(By Ronald Robinson) So many of the radio clichés, those promoted by radio’s stalwart apologists, keep coming back. The one that has been getting my attention lately is usually phrased by AEs, as much as by uninformed advertisers: “I don’t want spots that are award winners. I want spots that move product!” This is stated as if one had nothing to do with the other.
This asserted position also comes with widely held, but unarticulated, assumptions that there is no middle ground. It is implied as an either/or position. Direct, content-heavy, grinding spots or artsy-fartsy commercials that only satisfy those who appreciate such materials, get hung out at opposite ends of the spectrum.
So, the question that seems to get asked so often: “Will radio ever be more effective?” Radio commercials are as effective as they have ever been, and as effective as they need to be. This, to me, demonstrates how radio has collectively shoved its head up a dark and toxic place.
Somewhere between the psychologically disturbing, but wonderfully creative, radio commercials most often produced by agencies — with pumped up invoices in hand — and the grinding, annoying, and questionably effective spate of direct, content-laden, and poorly written, local, station-produced (or agency-produced) clunkers, there lies a vast territory of unexplored communicative opportunities.
Again, there is no need or utility to approach this as a dichotomy. Radio is not being forced to play at only the shallow end of the communicative pool. Radio did this to itself. But, it wasn’t a conscious choice — certainly not one that included an awareness of the consequences of taking the tack it has. Radio did its version of a 180 by knocking off the talent, both on-air and in the creative departments, in order to limit the overhead. And, by gawd, it shows.
Apologists don’t seem to notice the status quo is the same one that keeps radio mired in the #5 position of desirable entertainment and advertising media. Sure, some forms of robo-radio are doing quite well in their markets. So, what? For those owners that are quite content with that situation, nothing will be changing. The opportunity is for the guys down the street to: make enquiries, decide to take affirmative action, and to reap the rewards of ripping up the terra firma and plowing the competition completely under.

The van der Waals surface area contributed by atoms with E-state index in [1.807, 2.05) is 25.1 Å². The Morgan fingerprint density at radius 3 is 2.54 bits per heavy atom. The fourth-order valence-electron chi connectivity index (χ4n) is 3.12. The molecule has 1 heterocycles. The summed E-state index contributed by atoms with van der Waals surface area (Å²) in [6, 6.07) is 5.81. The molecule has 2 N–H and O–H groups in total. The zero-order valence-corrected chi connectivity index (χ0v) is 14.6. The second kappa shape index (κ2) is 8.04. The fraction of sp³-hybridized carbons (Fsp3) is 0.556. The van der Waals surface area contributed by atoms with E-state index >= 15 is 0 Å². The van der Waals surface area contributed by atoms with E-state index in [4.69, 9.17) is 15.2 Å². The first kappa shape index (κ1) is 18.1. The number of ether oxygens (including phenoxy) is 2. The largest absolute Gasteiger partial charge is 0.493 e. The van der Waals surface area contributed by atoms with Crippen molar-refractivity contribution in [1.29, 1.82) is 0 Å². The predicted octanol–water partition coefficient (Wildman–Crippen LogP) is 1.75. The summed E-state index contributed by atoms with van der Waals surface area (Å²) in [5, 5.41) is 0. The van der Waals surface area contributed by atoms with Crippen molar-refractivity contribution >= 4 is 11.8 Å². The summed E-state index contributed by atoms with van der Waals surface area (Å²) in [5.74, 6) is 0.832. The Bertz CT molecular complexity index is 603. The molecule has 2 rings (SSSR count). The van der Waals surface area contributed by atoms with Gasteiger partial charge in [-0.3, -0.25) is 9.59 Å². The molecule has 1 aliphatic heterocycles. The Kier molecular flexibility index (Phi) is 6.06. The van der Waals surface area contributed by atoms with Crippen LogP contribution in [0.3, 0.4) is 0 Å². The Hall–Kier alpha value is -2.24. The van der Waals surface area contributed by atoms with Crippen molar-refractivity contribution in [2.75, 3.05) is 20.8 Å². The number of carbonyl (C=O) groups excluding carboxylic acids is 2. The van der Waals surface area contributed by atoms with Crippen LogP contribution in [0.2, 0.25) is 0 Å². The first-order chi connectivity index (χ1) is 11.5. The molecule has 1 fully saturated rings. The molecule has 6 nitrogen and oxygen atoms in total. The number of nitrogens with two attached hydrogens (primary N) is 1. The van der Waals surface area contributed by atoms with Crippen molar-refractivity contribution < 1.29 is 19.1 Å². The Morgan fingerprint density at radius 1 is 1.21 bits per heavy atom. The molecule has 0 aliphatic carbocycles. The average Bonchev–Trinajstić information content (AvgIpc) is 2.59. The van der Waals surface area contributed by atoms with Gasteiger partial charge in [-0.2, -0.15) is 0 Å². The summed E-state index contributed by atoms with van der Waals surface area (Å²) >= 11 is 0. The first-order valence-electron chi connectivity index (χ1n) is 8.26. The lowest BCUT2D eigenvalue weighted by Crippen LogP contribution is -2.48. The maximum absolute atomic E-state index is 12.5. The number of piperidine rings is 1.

“When I grow up, more than anything else, I want to write effective and sometimes entertaining radio spots for fun and profit. And I want to wear a deflated rubber chicken in my trousers.” That’s not something radio owners and management are likely to hear from prospective employees anytime soon, at least, not the spot-writing part.
Meanwhile and from time to time, I have to remind myself that, for decades, I have been promoting on-air and copywriting communication strategies and methodologies that, to be even more effective, require that radio present itself in new (for radio), and different ways. Occasionally, some pundit or other will get up on their haunches and start demanding evidence of stations that are applying the materials I have been providing.
Let me be forthright. Beyond my own experience — that suggests and demonstrates tremendous potentials for the approaches I espouse — there is no objective evidence available. How could there be? No owners or managers are willing to make the inquiries or take the risk of applying the information. I am also aware that, for many people, even an overwhelming supply of evidence will do nothing to pull those individuals off their already-existing beliefs — even while their own positions remain questionable, distorted, and shabby.
In terms of radio overhauling its communicative approaches, we are still wandering behind the starting blocks while potential participants reject signing on. We are still at the beginning of the beginning. So far, pundits are satisfied to defend robo-radio like it was a real thing of value with a real future. And, with the very rare exceptions, radio stations that do feature actual, “live” personalities from time to time, are still suffering because of the lack of acquired skills by talent. Weak justifications are unacceptable.
Ronald T. Robinson has been involved in Canadian radio since the ’60s as a performer, writer and coach, and has trained and certified as a personal counselor. Email him at firstname.lastname@example.org